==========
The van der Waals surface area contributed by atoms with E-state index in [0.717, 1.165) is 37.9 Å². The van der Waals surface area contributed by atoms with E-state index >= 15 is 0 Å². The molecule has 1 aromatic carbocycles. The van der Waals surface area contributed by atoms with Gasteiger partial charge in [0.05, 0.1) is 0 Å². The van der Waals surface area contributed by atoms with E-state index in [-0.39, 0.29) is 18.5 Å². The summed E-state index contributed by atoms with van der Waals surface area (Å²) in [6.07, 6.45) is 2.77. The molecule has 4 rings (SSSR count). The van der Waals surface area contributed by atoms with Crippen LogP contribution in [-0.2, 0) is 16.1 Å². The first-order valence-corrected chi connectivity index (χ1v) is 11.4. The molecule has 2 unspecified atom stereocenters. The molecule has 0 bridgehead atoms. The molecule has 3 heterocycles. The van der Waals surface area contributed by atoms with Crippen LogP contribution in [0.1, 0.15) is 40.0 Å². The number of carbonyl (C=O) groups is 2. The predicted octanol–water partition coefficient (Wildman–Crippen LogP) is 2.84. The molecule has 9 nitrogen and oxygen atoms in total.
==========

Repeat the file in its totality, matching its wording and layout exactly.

The van der Waals surface area contributed by atoms with E-state index in [0.717, 1.165) is 37.9 Å². The van der Waals surface area contributed by atoms with E-state index >= 15 is 0 Å². The molecule has 1 aromatic carbocycles. The van der Waals surface area contributed by atoms with Gasteiger partial charge in [0.05, 0.1) is 0 Å². The van der Waals surface area contributed by atoms with E-state index in [-0.39, 0.29) is 18.5 Å². The summed E-state index contributed by atoms with van der Waals surface area (Å²) in [6.07, 6.45) is 2.77. The molecule has 4 rings (SSSR count). The van der Waals surface area contributed by atoms with Crippen LogP contribution in [-0.2, 0) is 16.1 Å². The first-order valence-corrected chi connectivity index (χ1v) is 11.4. The molecule has 2 unspecified atom stereocenters. The molecule has 0 bridgehead atoms. The molecule has 3 heterocycles. The van der Waals surface area contributed by atoms with Crippen LogP contribution in [0.1, 0.15) is 40.0 Å². The number of carbonyl (C=O) groups is 2. The predicted octanol–water partition coefficient (Wildman–Crippen LogP) is 2.84. The molecule has 9 nitrogen and oxygen atoms in total.